I am trying to find out if some work at home filling envelopes Jobs are legit?

Mamaw asked:

I have run across several ads, some sound too good to be true, some sound as if they could be legit. I hesitate to send fees because how can it be a JOB if they require a fee. I really need to work at home, I live in a very small town and employment is practically non existent. I have a disabled husband at home so I don’t want to travel to another town to work. Does anyone out there have and suggestions for a legit work at home job?


6 Responses to “I am trying to find out if some work at home filling envelopes Jobs are legit?”

  1. Jermone J Says:

    The ones that aren’t scams actually require work on your part – and if you’re in need of money soon then you’re likely to be sorely disappointed in any of those as well. Most of the legitimate opportunities out there take time to build – so if someone makes an outrageous claim of income it probably isn’t true ( and those that are true sure didn’t make that kind of money when they first began ).

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  2. Opa Says:

    The envelope job is a one way street ,they get your money and run down the street.You have to pay everything up front.
    And you are very right,you don’t pay an employer to be hired in any circumstance.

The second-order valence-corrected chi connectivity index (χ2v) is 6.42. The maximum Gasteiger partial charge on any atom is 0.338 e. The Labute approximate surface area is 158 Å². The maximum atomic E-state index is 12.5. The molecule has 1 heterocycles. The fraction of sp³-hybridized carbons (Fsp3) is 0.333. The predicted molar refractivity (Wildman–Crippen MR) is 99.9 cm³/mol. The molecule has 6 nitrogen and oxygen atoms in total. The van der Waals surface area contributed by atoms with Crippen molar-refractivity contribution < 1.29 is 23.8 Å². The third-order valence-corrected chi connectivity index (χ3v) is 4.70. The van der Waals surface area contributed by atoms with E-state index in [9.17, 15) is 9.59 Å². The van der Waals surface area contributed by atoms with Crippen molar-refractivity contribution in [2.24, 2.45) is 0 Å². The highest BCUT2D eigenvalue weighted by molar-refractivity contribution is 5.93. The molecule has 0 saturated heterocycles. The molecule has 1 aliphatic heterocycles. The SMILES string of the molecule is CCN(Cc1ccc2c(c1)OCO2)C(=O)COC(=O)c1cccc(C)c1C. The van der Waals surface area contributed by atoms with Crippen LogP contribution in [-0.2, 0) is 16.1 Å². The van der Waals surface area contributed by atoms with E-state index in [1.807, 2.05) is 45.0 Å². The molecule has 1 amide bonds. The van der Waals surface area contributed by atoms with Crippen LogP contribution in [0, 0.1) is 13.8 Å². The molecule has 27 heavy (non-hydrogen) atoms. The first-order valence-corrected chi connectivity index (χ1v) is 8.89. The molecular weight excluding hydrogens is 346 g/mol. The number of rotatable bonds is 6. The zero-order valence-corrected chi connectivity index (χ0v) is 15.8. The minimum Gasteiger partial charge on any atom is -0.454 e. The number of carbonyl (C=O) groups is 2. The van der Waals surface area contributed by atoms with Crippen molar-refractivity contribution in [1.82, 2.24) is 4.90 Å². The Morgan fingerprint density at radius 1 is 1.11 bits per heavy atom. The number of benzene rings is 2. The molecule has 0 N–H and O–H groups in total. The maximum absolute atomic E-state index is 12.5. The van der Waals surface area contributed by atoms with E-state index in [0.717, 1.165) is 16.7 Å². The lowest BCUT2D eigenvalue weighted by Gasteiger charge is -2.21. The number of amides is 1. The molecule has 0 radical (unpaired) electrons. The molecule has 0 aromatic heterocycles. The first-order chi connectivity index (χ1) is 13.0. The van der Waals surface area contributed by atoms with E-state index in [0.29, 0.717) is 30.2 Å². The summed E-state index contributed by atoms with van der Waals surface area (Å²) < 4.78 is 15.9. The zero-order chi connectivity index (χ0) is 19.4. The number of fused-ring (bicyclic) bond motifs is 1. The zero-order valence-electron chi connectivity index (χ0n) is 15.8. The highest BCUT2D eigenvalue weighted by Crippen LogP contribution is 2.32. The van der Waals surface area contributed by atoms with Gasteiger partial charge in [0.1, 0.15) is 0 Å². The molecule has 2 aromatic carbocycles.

3. Totalbullshi T Says:

    none of them are, unless uyou already work at a company that also gives tyou option of doing some of the work at home cause your such a skilled person there all waste money. Only thing you can do at home is start a business, that again is a business.

  4. brilliantman_i Says:

    1. What is a data entry job scam? What can you LOSE?

    Answers: Data entry job, data entry job scam? What do these mean? Let’s explain:

    a) a data entry job is a temporary, part-time, individual and non-supervised job, which is purportedly offered by websites directly, or on behalf of the websites’ “clients” [note that we are NOT referring to full-time, office based, fixed schedule data entry jobs where the employee goes to work every working day, thus leaving the home and travelling to work]

    b) a data entry job scam is basically a job scam; in other words, a data entry job scam is a form of FRAUD where certain persons (scammers), acting from behind one, two or several websites, attempt to fool good-faith people (people that are looking for work from home opportunities), by falsely promising them data entry jobs, jobs through which they (the victims) can earn money working from home and without any need for travelling to an office location. What’s the CATCH? Here it is: generally, in order to get these “amazing” data entry opportunities, the jobseekers (the future victims) need to register online on the scammers’ websites and pay one or more registration fee(s) ranging from US$ 9 up to US$ 450, and only after they register they’ll get the data entry “projects” started; the only problem is that, once they pay the money, the victims will never get the money back even if the website has BIG banners saying “30 days money return guaranteed!”; the even bigger problem is that since they paid online (on the website) for the registration, the scammers also got the credit card details – which they can use in other illegal activities.